In my extended family some eat only chalav Yisroel and some use chalav akum. Can those who are chalav Yisroel only, use utensils that were used for chalav akum?
Even those who are stringent and avoid drinking chalav akum can be lenient concerning the use of utensils that were used with chalav akum.
Although the original prohibition of chalav akum applies to utensils, too (see Rema, Yoreh De’ah 115:1), it is possible that this does not apply today, because we know that our milk is free of non-kosher milk (due to regulation).
Although many rule that the prohibition on milk itself remains in place, this prohibition does not extend to foods that are formed from the milk, such as butter and cheese (see Rema 115:2; Minchas Yitzchak 9:25; Melamed Leho’il 36). By extension, the belios (taste) of such milk (which is known to not contain non-kosher milk) will not be prohibited. This ruling is given by the Tzemach Tzedek (Lubavich), no. 76.
In general, we find a basic distinction between a food item itself, and the belios from the item, as the Mishnah Berurah mentions (Biur Halachah end of 489). This distinction can certainly apply to chalav akum today, which is permitted according to some authorities (as the Iggros Moshe writes, though he, too, writes that one should not drink the milk itself wherever possible).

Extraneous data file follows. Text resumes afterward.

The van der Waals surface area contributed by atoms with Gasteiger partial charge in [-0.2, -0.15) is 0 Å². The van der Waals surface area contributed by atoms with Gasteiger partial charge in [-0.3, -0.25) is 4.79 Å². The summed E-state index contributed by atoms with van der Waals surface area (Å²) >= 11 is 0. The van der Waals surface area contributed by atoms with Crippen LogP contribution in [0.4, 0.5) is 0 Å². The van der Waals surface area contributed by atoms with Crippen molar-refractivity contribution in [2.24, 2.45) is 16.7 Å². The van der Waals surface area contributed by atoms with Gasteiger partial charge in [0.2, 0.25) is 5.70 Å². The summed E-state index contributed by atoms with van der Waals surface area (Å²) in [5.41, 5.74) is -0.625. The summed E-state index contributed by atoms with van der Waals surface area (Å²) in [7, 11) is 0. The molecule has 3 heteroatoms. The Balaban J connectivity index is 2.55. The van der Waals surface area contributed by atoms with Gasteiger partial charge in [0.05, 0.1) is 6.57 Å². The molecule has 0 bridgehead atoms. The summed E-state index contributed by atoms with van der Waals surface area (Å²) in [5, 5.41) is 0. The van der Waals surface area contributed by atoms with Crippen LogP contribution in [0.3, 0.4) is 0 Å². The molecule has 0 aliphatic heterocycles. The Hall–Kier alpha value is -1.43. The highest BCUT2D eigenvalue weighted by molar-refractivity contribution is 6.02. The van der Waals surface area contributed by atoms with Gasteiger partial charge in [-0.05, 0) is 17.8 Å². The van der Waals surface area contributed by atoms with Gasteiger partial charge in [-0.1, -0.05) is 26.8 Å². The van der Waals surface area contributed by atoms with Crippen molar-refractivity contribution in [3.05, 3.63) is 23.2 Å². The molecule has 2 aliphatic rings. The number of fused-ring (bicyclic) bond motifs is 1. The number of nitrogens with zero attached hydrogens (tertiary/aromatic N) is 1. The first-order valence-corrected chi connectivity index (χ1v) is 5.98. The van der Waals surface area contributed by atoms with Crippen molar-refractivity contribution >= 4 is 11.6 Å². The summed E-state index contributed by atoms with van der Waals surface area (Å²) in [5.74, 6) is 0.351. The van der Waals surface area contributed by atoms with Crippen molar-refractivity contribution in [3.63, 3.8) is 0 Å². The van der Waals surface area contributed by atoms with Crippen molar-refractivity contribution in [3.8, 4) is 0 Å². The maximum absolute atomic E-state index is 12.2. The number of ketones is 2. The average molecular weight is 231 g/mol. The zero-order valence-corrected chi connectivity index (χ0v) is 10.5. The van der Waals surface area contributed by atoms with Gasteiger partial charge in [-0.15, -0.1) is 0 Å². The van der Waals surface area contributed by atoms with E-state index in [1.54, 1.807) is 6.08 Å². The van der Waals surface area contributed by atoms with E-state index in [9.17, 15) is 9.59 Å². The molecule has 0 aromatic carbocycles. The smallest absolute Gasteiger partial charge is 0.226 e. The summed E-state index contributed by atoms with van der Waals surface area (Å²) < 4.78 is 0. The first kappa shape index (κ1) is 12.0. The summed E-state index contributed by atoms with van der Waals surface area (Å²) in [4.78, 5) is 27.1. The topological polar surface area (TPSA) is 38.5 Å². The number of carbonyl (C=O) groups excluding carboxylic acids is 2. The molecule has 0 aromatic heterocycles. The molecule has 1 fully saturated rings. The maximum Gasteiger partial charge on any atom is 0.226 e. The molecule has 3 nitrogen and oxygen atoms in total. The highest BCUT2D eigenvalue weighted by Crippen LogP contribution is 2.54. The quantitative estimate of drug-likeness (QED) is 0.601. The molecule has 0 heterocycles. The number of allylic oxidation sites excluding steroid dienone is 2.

In addition, the vessels will usually not be benei yomo for such milk.
Therefore, although if a person is stringent it would not be considered a “mistaken chumra,” there is definitely room for leniency in utensils that have absorbed the taste of chalav akum. In a family environment, where being stringent can cause discomfort, leniency will have the upper hand.